Cooper, in particular, has had an eye on Henderson since the Panthers' cornerback was making plays at Christopher Columbus High School in Miami.
Cooper was working under head coach Al Golden at the University of Miami when he first spotted Henderson making plays at the high school five miles down the road.
Today, Cooper gets the chance to coach the talent he's watched for years. He said Henderson's willingness to be coached is what has helped him excel throughout this year's training camp.
"God gave him a lot of physical abilities," Cooper said. "The best thing about CJ outside of those is the fact that he listens."
From Cooper's perspective, Henderson possesses every trait a coach could want from a cornerback: his 6-foot-1, 205-pound build, good speed, quick acceleration, the ability to jump high and change direction.
But throughout OTAs and down at Wofford, Henderson has made an impact by applying what he's been told, Cooper said.
"Every time he steps on the field – I coach him every single play on something – he'll come back after the play and say 'This is what I did wrong,' and it'll be something I told him to do that he just didn't do," Cooper said. "He's taking it very, very seriously."
Cooper said Henderson has been improving upon everything from setting up his stance to move laterally in coverage and adjusting his eyes on a receiver's belt buckle to let the receiver guide his path on a play.
Cooper said he's seen Henderson's eyes move to the right places, and his focus is being directed to where it needs to go. The guidance he's given in practice is being taken to heart, and all of it has made an impression on Cooper.
"The things that don't take talent, I can see him trying really hard to do," Cooper said. "It's showing. It's helping."
Henderson has held his own against veteran receivers in camp. He's had particularly competitive moments against speedy Robbie Anderson, breaking up passes and narrowly missing his chances to grab interceptions.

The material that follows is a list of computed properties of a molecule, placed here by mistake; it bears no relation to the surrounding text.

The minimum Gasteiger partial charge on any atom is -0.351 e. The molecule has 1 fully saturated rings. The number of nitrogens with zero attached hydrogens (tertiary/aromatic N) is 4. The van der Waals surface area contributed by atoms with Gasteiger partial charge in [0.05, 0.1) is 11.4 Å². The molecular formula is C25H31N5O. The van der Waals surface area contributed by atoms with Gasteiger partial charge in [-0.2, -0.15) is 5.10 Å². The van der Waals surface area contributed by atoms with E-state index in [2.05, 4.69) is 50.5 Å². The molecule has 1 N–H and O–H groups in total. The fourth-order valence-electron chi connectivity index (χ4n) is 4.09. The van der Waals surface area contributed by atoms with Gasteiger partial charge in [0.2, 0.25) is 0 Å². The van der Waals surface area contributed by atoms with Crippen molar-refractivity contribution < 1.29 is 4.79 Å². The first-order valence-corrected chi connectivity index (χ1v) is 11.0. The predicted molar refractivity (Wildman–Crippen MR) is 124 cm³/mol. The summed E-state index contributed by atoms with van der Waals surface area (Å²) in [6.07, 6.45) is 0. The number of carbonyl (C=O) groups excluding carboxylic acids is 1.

In the Panthers' penultimate day of camp, Henderson went down for push-ups when he missed a pick, holding himself accountable for what he's learned.
"This offseason, I think he's been one of the best players that we have right now," Cooper said. "He's just been working really hard. I'm proud of him, and I'm happy to keep coaching him."
Henderson was drafted ninth overall by the Jaguars in 2020 and started in eight games before he was placed on injured reserve with a groin injury. He totaled 36 tackles with an interception and forced fumble before being traded to the Panthers last September.
Henderson battled through a nagging shoulder injury last year, finishing with 31 tackles and two pass deflections through 11 games. He went through offseason shoulder surgery and came back ready and comfortable in OTAs, something head coach Matt Rhule has noticed.
"I think so far this camp, he's been really, really, really good," Rhule said after practice on Aug. 2. "He does some things everyday that not many people can do athletically. And he's healthy, which is a big, big deal for a young player like that."
Henderson’s comfort level with the Panthers has helped him feel ready for the upcoming season, and he's been taking advice from veterans and coaches alike.
"I feel like I'm prepared," Henderson said. "I've got a lot of older vets teaching me new things, so I'm just taking that knowledge and continuing to grow."
The Panthers closed Tuesday's practice with some sprints for the first and second team units, getting some extra work since Wednesday's final practice will be mostly for the third units.
Aside from the conditioning run after practice, Henderson has made strides in a different race – the one Cooper watches most closely.
"He's trying really, really hard to become a great player," Cooper said. "I tell those guys, with all the talent we have, it's a race to become consistent. You can have three great plays out of 10, just because you're super talented. But in our position, if we don't have 10 plays out of 10, that could be a touchdown. We're just racing to be consistent in that group."
Cooper said that race isn't done until a player's NFL career comes to a close, which is far off the horizon for 23-year-old Henderson.
But he is "inching closer" to where the Panthers want him to be, Cooper said, and the work Henderson has put in toward his growth in the offseason has brought him closer to reaching that consistency goal.
"I think he could be as good as anybody in the league," Cooper said. "He's obviously not there yet. He has to play on Sundays, and all of this stuff has to show up. But his ceiling, as far as talent is concerned, he was a top-10 pick for a reason. He could be just as good as anyone."
View some of the best photos from training camp from photographers Chanelle Smith-Walker and Kenny Richmond.